• LDC
  • ICONST_*
  • LCONST_*
  • FCONST_*
  • DCONST_*

Implement your method visitor so that right after each of the instructions, there is a call to a runtime method that you create in edu.gmu.cs795.hw2.runtime.TaintRuntime. Recall that Phosphor does crazy stuff to store taint tags for primitive values, creating extra arguments for your methods and magically passing those values around. As an example, here is code that you might use to generate a call to tag an integer:

Then, on TaintRuntime, you would create the method:

It does not matter what you make the taint mark – as long as it is non-null.

You only need to consider primitive types (e.g. not objects or arrays or strings).

Checking taint marks on assertions (50 points)

JUnit provides a variety of assert* methods in the class org.junit.Assert, which are used to check various values produced by your test. We want to check the arguments passed to these methods. The easiest way to do this is to modify the implementation of each assert* method, for instance:

to check the taint tag on each value being asserted. In Java source code, this might look like

, where TaintRuntime.checkTaintTagIsNonNull will use Phosphor to check the tag on the condition, and throw an edu.gmu.cs795.hw2.runtime.BrittleAssertionException.

You should programmatically (e.g. in your method visitor) rewrite each assertEquals and assertTrue method in org.junit.Assert to do this check. You only need to consider the assertEquals methods for primitive types (plus assertTrue).

Testing notes

You can run the whole thing by typing mvn verify. For your convenience, I’ve provided a few sample tests to get you started: one that is brittle, and one that is not. JUnit will complain when you run mvn verify (without starting to implement this assignment) because it is expecting you to throw an exception in the brittle test.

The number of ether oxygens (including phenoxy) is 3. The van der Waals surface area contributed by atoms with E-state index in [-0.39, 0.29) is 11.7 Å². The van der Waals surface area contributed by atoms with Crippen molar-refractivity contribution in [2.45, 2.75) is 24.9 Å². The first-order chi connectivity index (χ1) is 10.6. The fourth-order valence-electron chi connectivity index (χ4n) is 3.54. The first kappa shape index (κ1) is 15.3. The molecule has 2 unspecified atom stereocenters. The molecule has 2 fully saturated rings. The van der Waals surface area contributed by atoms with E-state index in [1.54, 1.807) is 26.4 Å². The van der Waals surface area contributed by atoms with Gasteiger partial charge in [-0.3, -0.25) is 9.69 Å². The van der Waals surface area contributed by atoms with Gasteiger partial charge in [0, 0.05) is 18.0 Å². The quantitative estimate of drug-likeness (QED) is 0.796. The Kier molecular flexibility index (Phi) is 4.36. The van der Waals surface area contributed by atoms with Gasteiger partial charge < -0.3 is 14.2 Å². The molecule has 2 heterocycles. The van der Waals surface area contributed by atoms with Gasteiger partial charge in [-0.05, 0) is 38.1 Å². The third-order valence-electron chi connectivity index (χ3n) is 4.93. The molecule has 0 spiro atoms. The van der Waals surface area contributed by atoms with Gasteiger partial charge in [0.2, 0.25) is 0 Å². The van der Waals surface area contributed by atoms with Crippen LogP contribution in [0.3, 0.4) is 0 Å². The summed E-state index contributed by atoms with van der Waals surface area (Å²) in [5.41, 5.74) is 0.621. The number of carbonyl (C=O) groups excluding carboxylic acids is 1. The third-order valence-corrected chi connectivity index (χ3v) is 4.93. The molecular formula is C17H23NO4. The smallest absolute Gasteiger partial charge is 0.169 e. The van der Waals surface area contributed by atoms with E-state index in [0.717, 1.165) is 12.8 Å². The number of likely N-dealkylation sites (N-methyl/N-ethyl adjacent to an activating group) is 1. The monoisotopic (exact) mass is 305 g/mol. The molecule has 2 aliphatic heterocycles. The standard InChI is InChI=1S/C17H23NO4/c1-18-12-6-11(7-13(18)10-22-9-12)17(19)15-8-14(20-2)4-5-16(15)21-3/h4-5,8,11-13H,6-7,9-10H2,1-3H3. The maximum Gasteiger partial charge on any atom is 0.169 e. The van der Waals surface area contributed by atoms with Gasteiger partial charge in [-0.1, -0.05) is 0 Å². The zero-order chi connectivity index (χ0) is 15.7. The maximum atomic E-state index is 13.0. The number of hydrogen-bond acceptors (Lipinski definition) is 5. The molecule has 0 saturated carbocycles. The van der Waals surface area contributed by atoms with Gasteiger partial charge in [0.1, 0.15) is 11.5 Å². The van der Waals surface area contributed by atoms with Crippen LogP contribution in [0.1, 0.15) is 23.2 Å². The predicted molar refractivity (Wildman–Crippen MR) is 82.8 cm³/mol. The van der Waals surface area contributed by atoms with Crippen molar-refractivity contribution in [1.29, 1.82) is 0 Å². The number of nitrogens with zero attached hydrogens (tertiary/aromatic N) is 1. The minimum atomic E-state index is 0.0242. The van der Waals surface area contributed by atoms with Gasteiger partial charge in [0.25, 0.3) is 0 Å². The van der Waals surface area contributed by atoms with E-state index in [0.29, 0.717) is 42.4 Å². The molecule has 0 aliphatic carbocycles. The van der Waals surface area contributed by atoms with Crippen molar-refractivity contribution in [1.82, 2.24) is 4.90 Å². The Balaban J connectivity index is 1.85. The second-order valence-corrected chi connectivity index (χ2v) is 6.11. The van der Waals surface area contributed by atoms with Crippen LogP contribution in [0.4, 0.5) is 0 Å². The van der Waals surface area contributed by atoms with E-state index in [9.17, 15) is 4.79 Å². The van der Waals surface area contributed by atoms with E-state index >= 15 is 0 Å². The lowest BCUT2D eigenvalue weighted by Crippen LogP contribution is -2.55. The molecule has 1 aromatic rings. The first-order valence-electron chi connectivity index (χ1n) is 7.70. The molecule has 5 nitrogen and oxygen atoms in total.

Perform all of your work in your homework-2 git repository. Commit and push your assignment. Make sure that your name is specified somewhere in the README. The time that you push the code will be the time used to determine if it is on time, within the 24-hour grace period, or too late.

Make sure that your released code includes all of your files and builds properly. You can do this by clicking to download the archive, and inspecting/trying to build it on your own machine/vm. There is no need to submit binaries/jar files (the target/ directory is purposely ignored from git).

If you want to resubmit before the deadline: Simply commit and push again. I will grade the last commit that was received before the deadline. You will not be able to push after the deadline.

Reminder – Late policy: Late assignments will be accepted for 24 hours after the due date, for a penalty of 10%. After 24 hours have passed since the deadline, no late submissions will be accepted. Your release is what will be graded: if you forget to make a release, then we will assume that you chose to not submit the assignment.